Harvey Kidd, 82, was driving down Westview Drive, just a few miles from his home, last July when he saw the lights from a motorcycle officer. He had one thought.
“I got caught!” he said.
A Houston Police officer ticketed the leisurely retiree for speeding, driving 34 miles per hour.
“I try to follow the rules, use cruise control,” Kidd said. “I don’t like those tickets.”
Kidd took his punishment – defensive driving and a fine – because he knew he was driving faster than the posted speed limit, 30 miles per hour.
But the sign doesn’t tell the whole story. The city ordinance lists the speed limit at 35, not 30, so under local law, Harvey was not speeding at all. He technically was driving under the speed limit.
“They need to get their stuff straight; follow the rules,” Kidd said. “They want us to follow the rules, they should also.”
KHOU 11 Investigates found the city is not following its own rules in 17 locations around town, where posted speeds are lower than speed limits defined by city ordinance. Hundreds of drivers have paid more than $54,000 in speeding ticket fines in the mismatched zones.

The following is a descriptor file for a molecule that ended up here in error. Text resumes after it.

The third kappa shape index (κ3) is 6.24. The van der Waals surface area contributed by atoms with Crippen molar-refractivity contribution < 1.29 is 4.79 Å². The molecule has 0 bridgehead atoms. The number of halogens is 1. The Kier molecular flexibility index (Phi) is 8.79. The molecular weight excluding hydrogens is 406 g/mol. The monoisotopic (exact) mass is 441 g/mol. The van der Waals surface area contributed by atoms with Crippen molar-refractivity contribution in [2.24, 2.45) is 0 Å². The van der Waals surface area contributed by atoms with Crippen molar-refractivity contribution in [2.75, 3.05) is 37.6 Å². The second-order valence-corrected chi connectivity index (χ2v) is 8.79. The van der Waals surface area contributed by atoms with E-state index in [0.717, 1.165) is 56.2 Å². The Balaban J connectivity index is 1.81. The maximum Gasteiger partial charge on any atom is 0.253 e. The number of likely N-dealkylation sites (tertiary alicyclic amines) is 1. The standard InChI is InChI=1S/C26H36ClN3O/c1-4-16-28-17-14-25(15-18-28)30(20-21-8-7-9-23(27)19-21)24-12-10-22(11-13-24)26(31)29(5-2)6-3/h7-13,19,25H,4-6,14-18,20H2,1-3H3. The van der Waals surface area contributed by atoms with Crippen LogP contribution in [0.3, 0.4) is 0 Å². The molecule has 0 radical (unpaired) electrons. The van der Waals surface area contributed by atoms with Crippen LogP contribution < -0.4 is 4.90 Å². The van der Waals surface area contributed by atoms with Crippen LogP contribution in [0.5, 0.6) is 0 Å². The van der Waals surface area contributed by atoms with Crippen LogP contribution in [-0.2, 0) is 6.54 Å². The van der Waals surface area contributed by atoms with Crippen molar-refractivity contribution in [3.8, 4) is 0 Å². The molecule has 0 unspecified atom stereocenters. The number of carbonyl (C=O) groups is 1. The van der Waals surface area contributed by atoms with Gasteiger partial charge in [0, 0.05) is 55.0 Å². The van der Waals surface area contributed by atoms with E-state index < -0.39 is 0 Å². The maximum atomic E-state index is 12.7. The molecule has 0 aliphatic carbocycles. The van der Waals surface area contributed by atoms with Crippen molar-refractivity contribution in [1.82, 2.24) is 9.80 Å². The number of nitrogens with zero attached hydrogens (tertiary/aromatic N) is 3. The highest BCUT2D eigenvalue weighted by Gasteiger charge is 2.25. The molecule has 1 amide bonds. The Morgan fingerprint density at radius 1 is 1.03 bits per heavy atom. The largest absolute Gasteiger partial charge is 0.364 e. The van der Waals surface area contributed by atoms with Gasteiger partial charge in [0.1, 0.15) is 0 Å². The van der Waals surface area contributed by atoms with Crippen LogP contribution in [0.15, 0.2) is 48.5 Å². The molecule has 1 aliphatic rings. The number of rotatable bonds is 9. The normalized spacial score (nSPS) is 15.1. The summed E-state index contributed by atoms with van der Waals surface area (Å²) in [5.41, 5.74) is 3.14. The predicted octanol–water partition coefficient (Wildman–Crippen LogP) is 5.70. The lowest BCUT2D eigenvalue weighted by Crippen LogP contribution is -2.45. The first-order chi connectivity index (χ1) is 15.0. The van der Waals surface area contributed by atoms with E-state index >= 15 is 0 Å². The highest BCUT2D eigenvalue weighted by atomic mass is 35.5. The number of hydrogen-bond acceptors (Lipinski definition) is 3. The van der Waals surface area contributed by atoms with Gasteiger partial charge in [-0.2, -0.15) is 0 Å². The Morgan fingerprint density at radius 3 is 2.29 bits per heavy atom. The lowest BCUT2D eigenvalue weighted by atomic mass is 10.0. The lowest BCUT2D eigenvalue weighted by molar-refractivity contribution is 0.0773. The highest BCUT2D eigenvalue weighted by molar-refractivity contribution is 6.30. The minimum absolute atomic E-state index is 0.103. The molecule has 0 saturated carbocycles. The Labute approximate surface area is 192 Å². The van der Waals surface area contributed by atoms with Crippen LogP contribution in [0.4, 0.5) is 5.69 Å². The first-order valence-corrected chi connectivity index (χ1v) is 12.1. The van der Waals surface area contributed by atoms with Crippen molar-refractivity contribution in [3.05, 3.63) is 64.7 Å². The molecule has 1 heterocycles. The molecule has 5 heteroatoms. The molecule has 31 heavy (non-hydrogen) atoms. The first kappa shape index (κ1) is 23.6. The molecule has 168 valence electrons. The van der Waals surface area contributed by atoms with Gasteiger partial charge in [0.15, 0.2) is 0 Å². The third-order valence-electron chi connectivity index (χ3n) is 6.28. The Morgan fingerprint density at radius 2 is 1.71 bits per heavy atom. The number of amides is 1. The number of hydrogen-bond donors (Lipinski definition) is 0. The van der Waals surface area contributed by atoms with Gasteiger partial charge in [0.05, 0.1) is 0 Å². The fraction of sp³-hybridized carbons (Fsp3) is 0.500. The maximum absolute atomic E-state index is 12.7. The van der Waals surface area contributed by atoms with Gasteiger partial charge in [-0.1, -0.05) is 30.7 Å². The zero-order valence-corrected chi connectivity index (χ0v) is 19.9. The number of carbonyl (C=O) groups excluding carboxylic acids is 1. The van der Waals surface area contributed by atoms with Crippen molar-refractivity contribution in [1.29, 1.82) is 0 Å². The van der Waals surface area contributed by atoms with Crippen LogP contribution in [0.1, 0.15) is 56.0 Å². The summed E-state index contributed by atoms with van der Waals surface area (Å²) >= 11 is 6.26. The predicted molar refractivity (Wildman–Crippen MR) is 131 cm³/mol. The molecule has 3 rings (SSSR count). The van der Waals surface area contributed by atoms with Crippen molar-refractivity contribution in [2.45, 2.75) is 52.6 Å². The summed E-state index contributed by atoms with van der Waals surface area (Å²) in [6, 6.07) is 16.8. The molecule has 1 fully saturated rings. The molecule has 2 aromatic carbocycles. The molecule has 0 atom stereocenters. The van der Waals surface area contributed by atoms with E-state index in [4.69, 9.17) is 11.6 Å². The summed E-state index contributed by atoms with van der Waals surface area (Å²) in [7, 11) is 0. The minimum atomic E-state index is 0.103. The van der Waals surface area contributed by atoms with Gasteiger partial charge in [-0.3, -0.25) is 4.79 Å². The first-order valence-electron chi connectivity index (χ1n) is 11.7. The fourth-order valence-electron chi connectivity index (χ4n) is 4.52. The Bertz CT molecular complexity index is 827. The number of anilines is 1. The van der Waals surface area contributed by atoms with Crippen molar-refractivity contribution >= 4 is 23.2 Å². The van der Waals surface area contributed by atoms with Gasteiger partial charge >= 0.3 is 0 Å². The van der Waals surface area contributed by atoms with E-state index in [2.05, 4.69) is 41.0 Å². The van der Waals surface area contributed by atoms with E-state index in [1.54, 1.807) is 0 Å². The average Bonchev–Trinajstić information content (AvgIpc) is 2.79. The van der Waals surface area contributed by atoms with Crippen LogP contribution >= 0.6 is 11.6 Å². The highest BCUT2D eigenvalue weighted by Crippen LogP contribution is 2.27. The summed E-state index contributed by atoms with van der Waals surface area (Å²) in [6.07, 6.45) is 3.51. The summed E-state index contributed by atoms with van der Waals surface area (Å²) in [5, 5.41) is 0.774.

From January 2016 to August 2017, 460 speeding tickets were issued in those locations, according to a KHOU 11 Investigates analysis of municipal court records. Of those tickets, 39 were like Kidd, driving below the speed limit on the books.
The majority of the tickets – 270 – were on one road, Allen Parkway. The signs were changed to 35 miles per hour, but not the 40-miles-per-hour city ordinance, when the parkway underwent $10 million in improvements in 2015 and 2016.